Lung conditions such as asthma, emphysema, and pneumonia can cause a person to have a breathing problem



Everybody knows that headaches can be caused by a lot of things that range from stress to lack of sleep. Some people who have been affected by the coronavirus reported they had headaches. That doesn't mean just because you have a headache, you have the virus. People were having headaches long before the spread of the coronavirus pandemic.


According to medical and health experts, chills are symptoms of the coronavirus. A person with chills will not be able to get warm no matter how high the thermostat is set. Sometimes a high fever and repeated shaking accompany the chills.

Chills come about when some people have the flu. Don't think you have COVID-19 just because you feel cold and can't get warm.

Muscle Pain

Some people have had muscle pain and body aches long before the coronavirus pandemic. There are reasons for body aches that do not mean a person has been infected. It could mean bad posture or a lack of exercise.

Sore Throat

It is not unusual for a person to have a sore throat. People should not conclude they are infected with COVID-19 just because they have a sore or a scratchy throat. The coronavirus is a respiratory infection that usually enters the body through the mouth and the nose. This will give people a sore throat.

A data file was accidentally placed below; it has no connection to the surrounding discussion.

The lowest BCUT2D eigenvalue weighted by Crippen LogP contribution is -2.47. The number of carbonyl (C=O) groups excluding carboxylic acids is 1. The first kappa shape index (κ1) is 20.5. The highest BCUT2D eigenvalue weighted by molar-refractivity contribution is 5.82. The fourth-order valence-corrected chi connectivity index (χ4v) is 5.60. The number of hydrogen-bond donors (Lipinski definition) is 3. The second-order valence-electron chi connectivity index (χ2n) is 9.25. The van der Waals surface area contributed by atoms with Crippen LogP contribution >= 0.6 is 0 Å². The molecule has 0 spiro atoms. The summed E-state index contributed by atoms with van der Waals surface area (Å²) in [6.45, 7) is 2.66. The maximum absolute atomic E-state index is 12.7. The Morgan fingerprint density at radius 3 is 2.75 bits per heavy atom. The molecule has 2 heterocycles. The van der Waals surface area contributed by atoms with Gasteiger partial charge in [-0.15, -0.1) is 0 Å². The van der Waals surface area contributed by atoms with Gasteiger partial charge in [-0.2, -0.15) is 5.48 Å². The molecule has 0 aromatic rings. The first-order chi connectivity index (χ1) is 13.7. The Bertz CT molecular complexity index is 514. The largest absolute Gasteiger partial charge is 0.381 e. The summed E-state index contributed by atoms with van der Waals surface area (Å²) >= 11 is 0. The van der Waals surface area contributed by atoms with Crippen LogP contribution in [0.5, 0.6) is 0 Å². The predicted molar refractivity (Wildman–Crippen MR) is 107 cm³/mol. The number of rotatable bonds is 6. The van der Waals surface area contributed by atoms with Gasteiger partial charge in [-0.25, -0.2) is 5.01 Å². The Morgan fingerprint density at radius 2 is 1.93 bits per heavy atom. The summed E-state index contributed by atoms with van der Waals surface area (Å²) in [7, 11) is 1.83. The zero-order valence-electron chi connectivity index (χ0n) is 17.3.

There could be other reasons for having a sore throat. Those reasons might have nothing to do with the coronavirus.

Loss of Taste

Some people who were tested positive for COVID-19 said they lost their taste for food. This is called dysgeusia and has been added to the CDC's list of symptoms.

This should be an easy symptom to identify for people who love to eat.

Loss of Smell

Unusual loss or change in smell is also a symptom of the coronavirus. The medical term, anosmia, has been added to the CDC’s list of symptoms after many COVID-19 patients reported a recent change in their sense of smell.


Not many people who have been affected with COVID-19 have reported having diarrhea. That might be a symptom, according to some recent reports.


Reports show that 44 to 70 percent of people with the coronavirus have experienced fatigue.

Other Symptoms

There are other symptoms some people have reported. These are not talked about much. They include persistent pain or pressure in the chest, sleeping more than usual, being confused, and having bluish lips and face.


Some people have experienced most of the above symptoms. Some people have had a few of them. The symptoms were mild at first. With some patients, the symptoms became increasingly more obvious over five to seven days.

It is important to know that the symptoms are not the same in everyone. In fact, they can vary a great deal from person to person.

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This content is accurate and true to the best of the author’s knowledge and does not substitute for diagnosis, prognosis, treatment, prescription, and/or dietary advice from a licensed health professional. Drugs, supplements, and natural remedies may have dangerous side effects. If pregnant or nursing, consult with a qualified provider on an individual basis. Seek immediate help if you are experiencing a medical emergency.